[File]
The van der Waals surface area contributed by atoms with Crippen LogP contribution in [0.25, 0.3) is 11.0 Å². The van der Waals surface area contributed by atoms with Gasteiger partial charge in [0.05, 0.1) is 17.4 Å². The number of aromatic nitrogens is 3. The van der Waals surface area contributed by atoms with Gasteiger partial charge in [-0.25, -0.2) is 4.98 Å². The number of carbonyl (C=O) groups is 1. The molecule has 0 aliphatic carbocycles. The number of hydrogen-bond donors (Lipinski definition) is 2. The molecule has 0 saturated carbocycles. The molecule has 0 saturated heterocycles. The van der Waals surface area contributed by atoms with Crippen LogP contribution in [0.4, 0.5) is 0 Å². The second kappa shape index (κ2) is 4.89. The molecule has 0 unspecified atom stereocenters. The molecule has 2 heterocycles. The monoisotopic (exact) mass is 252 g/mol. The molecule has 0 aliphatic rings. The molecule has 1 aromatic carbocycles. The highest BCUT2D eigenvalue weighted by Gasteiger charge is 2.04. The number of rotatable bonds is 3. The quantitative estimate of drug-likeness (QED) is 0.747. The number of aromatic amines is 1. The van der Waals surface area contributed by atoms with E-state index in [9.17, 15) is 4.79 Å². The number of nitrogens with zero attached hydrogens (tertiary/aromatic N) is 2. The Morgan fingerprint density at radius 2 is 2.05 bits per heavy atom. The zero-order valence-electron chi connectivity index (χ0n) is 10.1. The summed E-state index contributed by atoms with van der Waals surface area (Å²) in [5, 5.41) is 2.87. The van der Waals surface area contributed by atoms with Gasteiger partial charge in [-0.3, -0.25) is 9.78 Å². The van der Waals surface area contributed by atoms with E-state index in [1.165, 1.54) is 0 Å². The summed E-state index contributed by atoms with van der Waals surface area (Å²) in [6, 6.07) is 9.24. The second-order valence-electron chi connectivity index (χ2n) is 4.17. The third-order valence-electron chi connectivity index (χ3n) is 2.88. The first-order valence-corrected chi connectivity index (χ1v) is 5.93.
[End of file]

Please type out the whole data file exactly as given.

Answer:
The van der Waals surface area contributed by atoms with Crippen LogP contribution in [0.25, 0.3) is 11.0 Å². The van der Waals surface area contributed by atoms with Gasteiger partial charge in [0.05, 0.1) is 17.4 Å². The number of aromatic nitrogens is 3. The van der Waals surface area contributed by atoms with Gasteiger partial charge in [-0.25, -0.2) is 4.98 Å². The number of carbonyl (C=O) groups is 1. The molecule has 0 aliphatic carbocycles. The number of hydrogen-bond donors (Lipinski definition) is 2. The molecule has 0 saturated carbocycles. The molecule has 0 saturated heterocycles. The van der Waals surface area contributed by atoms with Crippen LogP contribution in [0.4, 0.5) is 0 Å². The second kappa shape index (κ2) is 4.89. The molecule has 0 unspecified atom stereocenters. The molecule has 2 heterocycles. The monoisotopic (exact) mass is 252 g/mol. The molecule has 0 aliphatic rings. The molecule has 1 aromatic carbocycles. The highest BCUT2D eigenvalue weighted by Gasteiger charge is 2.04. The number of rotatable bonds is 3. The quantitative estimate of drug-likeness (QED) is 0.747. The number of aromatic amines is 1. The van der Waals surface area contributed by atoms with E-state index in [9.17, 15) is 4.79 Å². The number of nitrogens with zero attached hydrogens (tertiary/aromatic N) is 2. The Morgan fingerprint density at radius 2 is 2.05 bits per heavy atom. The zero-order valence-electron chi connectivity index (χ0n) is 10.1. The summed E-state index contributed by atoms with van der Waals surface area (Å²) in [5, 5.41) is 2.87. The van der Waals surface area contributed by atoms with Gasteiger partial charge in [-0.3, -0.25) is 9.78 Å². The van der Waals surface area contributed by atoms with E-state index in [1.165, 1.54) is 0 Å². The summed E-state index contributed by atoms with van der Waals surface area (Å²) in [6, 6.07) is 9.24. The second-order valence-electron chi connectivity index (χ2n) is 4.17. The third-order valence-electron chi connectivity index (χ3n) is 2.88. The first-order valence-corrected chi connectivity index (χ1v) is 5.93.